Help:vhf front end

Discussion in 'Wireless & RF Design' started by hamopp, Apr 11, 2013.

  1. hamopp

    Thread Starter Active Member

    May 13, 2009
    Hi All
    Could you please have a look at this attachment, it is for a 2m front end
    it works ok.
    I would like to make the same circuit work on 6m and 4m, i know that
    there are components to change, i think that these parts need changing:
    L101 and L102 (Coilcraft coils)
    C101,C102,C103 and C104
    But not sure of the values to use, I would like to use Coilcraft Coils.

  2. vk6zgo

    Active Member

    Jul 21, 2012
    Have a look at other circuits for those frequencies & steal their ideas!:D

    Also,ask the same question on more Hams there.
  3. Slarsen

    New Member

    Apr 29, 2013
    Capacitors C101 and C103 are roughly connected in parallel (when the antenna is connected) and they resonate with inductor L101. To confirm this we use the LC resonance formula:

    f = 1 / (2*Pi*SqrRoot(L*C))

    C = 3.3pF + 6.8pF = 10.1pF
    L = 110nH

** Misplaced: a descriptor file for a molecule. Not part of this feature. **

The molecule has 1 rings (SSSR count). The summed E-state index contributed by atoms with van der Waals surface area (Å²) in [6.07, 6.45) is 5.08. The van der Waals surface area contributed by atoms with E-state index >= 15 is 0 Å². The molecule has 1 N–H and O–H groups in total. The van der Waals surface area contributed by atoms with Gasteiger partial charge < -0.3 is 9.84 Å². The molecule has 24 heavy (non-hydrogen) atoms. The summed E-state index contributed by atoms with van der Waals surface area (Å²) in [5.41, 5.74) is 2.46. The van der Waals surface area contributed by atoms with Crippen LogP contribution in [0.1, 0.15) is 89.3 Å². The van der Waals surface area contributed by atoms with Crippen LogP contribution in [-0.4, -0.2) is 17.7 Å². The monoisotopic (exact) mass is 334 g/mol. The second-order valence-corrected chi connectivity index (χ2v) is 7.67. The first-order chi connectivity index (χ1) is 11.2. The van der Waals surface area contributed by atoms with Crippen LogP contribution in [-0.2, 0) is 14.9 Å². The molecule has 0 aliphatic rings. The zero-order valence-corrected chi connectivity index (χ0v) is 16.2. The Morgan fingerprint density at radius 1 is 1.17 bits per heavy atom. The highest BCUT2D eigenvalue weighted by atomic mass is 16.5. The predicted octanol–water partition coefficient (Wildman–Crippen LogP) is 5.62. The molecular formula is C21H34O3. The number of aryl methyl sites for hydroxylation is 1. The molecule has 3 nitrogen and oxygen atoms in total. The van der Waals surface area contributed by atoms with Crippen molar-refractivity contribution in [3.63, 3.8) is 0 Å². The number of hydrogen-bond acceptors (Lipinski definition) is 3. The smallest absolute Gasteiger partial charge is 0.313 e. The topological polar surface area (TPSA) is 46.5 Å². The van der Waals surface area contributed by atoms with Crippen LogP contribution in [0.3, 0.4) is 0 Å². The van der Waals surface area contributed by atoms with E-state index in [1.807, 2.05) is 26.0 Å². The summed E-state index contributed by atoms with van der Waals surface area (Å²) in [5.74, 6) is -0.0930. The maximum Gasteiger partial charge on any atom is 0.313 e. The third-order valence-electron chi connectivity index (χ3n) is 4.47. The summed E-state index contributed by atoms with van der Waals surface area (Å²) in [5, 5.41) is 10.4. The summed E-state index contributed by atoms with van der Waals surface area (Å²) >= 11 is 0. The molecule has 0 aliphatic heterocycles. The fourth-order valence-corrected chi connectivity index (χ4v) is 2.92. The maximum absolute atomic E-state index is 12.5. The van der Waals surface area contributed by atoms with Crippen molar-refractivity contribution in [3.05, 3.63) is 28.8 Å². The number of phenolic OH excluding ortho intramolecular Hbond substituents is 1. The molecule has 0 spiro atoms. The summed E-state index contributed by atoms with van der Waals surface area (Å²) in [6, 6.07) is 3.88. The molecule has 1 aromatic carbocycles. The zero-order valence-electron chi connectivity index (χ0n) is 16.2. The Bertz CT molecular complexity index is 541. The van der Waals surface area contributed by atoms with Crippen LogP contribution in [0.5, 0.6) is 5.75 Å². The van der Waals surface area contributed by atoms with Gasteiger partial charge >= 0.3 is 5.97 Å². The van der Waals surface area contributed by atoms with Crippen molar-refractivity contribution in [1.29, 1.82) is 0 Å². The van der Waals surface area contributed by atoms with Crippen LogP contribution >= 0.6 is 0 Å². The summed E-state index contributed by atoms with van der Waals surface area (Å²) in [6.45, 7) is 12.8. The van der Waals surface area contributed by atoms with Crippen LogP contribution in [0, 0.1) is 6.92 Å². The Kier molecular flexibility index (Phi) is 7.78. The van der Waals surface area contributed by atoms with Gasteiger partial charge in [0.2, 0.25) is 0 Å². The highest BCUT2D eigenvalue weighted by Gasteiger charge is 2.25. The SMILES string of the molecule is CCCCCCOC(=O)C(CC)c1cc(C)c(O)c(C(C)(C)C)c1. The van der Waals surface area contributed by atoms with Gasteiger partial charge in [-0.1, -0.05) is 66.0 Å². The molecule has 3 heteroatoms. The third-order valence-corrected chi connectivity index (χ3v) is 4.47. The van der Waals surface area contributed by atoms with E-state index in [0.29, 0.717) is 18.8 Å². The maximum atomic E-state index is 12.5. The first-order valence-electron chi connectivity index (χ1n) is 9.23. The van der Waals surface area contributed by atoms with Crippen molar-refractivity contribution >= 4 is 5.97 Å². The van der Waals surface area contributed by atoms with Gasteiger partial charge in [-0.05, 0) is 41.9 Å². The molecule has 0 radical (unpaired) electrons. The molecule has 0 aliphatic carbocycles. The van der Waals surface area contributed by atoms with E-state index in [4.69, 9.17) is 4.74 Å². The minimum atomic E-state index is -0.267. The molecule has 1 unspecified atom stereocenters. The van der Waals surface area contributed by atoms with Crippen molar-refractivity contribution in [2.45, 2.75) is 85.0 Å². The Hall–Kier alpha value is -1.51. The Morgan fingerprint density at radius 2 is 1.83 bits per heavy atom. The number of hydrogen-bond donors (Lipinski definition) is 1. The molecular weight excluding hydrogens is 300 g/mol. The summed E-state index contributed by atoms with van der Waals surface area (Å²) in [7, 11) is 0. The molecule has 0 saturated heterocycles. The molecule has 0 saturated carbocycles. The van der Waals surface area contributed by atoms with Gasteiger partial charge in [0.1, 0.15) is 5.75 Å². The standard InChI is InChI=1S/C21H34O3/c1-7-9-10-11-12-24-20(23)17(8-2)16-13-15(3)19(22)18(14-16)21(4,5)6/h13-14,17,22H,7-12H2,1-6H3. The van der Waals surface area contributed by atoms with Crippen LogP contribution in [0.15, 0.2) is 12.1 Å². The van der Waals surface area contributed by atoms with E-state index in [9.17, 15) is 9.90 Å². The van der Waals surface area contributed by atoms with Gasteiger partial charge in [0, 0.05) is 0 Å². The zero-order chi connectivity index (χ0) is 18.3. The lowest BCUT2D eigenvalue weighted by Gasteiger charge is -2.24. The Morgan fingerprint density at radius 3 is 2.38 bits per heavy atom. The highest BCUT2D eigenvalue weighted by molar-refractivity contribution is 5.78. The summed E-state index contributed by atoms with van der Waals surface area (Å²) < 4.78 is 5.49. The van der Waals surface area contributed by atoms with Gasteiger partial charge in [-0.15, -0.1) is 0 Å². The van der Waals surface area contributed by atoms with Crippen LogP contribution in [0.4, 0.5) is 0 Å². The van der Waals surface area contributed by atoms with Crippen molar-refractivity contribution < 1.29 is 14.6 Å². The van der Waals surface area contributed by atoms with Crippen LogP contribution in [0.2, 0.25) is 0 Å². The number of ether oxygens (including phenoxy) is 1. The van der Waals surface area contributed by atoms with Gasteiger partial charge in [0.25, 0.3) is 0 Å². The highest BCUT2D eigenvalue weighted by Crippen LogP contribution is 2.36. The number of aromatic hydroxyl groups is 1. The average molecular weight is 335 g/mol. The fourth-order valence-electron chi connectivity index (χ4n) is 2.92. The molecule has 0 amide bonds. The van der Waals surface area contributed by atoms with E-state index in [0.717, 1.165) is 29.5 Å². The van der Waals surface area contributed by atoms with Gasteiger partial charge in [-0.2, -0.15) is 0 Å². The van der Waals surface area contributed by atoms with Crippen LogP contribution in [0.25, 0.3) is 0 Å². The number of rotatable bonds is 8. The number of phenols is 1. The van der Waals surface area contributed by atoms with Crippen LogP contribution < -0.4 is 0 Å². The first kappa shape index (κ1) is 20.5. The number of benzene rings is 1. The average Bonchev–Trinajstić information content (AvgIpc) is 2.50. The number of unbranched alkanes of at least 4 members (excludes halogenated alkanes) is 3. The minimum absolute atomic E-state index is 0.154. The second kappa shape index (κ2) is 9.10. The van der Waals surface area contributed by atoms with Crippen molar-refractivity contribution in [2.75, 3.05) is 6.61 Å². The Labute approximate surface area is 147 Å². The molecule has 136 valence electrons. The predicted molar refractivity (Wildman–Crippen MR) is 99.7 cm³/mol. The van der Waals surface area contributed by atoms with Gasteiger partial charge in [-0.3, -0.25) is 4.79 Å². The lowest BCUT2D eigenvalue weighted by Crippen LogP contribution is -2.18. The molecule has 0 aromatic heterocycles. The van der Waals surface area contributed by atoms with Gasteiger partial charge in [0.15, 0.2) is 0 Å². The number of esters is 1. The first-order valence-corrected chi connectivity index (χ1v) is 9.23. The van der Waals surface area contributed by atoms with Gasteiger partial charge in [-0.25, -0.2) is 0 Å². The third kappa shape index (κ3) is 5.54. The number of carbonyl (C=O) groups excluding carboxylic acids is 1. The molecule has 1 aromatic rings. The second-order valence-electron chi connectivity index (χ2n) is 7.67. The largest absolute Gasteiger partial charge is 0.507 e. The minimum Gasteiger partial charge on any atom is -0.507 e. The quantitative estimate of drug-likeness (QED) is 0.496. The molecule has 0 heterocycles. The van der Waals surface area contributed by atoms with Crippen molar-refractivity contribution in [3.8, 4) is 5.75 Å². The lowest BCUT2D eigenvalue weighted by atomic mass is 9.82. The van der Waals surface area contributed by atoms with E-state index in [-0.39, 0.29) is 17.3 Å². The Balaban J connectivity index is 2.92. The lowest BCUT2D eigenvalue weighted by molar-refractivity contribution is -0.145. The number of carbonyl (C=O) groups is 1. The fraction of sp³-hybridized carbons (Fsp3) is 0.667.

Plugging in and solving for frequency f, we get 151 MHz. That is very close to the 2 mt band and this confirms what I suspected.

    If you do the same procedure with C104, C105, and L102, you will find that they too resonate at the 2 mt band.

    To make the two LC networks resonate in the 4 mt band, you need to double the denominator of the resonance formula. (And triple for the 6 mt band.) Here you have a choice of raising the capaitances, inductances, or both. For example, double C101 to 6.6pF and C103 to 13.6pF, and double inductor L101 to 220 nH.

    Of course you have to pick part values that are available. I would start by picking an inductor close to 220nH. Then use the resonance formula to determine the correct total capacitance that resonates with that inductance. Finally pick two capacitors that add up close to the correct amount.

    If you can't get an Coilcraft inductor that high, then increase the capacitances more-so than the inductance.

    As for capacitor C102, that is just a DC decoupling capacitor I believe. I would double its value for 4 mt and triple it for 6 mt. That way its reactance remains the same in all three cases. BTW, the reactance formula for capacitors is

    X = 1 / (2*Pi*f*C)

    where X is the capacitive reactance in ohms, f is the frequency, and C is the capacitance. So as you can see, if you wish the reactance to remain the same at 4 mt (half the frequency), the capacitance must be doubled.